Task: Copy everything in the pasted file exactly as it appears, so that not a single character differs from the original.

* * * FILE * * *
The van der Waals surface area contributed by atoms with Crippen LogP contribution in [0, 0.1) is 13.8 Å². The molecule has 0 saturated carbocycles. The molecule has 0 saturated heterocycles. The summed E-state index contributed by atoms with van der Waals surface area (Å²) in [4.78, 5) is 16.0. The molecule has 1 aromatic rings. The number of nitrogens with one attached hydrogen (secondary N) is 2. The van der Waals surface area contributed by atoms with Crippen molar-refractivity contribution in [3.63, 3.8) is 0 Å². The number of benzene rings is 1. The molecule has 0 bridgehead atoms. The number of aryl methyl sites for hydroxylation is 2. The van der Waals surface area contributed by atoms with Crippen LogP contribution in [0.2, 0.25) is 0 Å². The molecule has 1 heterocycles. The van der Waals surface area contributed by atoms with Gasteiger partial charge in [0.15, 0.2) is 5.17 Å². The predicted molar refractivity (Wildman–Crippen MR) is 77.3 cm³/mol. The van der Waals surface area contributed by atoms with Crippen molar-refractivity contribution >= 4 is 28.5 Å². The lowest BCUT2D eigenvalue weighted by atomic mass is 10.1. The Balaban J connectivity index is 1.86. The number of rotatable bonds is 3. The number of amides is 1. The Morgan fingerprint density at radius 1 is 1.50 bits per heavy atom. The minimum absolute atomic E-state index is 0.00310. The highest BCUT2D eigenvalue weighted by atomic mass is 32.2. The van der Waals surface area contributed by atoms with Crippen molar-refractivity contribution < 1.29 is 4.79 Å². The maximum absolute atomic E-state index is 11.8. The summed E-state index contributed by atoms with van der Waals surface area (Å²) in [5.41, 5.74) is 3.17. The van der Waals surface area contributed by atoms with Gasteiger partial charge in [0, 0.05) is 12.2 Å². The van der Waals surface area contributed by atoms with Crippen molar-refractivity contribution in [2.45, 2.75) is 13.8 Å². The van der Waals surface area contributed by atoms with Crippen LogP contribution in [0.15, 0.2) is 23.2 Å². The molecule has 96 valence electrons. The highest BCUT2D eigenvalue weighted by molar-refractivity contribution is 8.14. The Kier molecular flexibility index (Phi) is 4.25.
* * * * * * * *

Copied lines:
The van der Waals surface area contributed by atoms with Crippen LogP contribution in [0, 0.1) is 13.8 Å². The molecule has 0 saturated carbocycles. The molecule has 0 saturated heterocycles. The summed E-state index contributed by atoms with van der Waals surface area (Å²) in [4.78, 5) is 16.0. The molecule has 1 aromatic rings. The number of nitrogens with one attached hydrogen (secondary N) is 2. The van der Waals surface area contributed by atoms with Crippen molar-refractivity contribution in [3.63, 3.8) is 0 Å². The number of benzene rings is 1. The molecule has 0 bridgehead atoms. The number of aryl methyl sites for hydroxylation is 2. The van der Waals surface area contributed by atoms with Crippen LogP contribution in [0.2, 0.25) is 0 Å². The molecule has 1 heterocycles. The van der Waals surface area contributed by atoms with Gasteiger partial charge in [0.15, 0.2) is 5.17 Å². The predicted molar refractivity (Wildman–Crippen MR) is 77.3 cm³/mol. The van der Waals surface area contributed by atoms with Crippen molar-refractivity contribution >= 4 is 28.5 Å². The lowest BCUT2D eigenvalue weighted by atomic mass is 10.1. The Balaban J connectivity index is 1.86. The number of rotatable bonds is 3. The number of amides is 1. The Morgan fingerprint density at radius 1 is 1.50 bits per heavy atom. The minimum absolute atomic E-state index is 0.00310. The highest BCUT2D eigenvalue weighted by atomic mass is 32.2. The van der Waals surface area contributed by atoms with Crippen molar-refractivity contribution < 1.29 is 4.79 Å². The maximum absolute atomic E-state index is 11.8. The summed E-state index contributed by atoms with van der Waals surface area (Å²) in [5.41, 5.74) is 3.17. The van der Waals surface area contributed by atoms with Gasteiger partial charge in [0, 0.05) is 12.2 Å². The van der Waals surface area contributed by atoms with Crippen molar-refractivity contribution in [2.45, 2.75) is 13.8 Å². The van der Waals surface area contributed by atoms with Crippen LogP contribution in [0.15, 0.2) is 23.2 Å². The molecule has 96 valence electrons. The highest BCUT2D eigenvalue weighted by molar-refractivity contribution is 8.14. The Kier molecular flexibility index (Phi) is 4.25.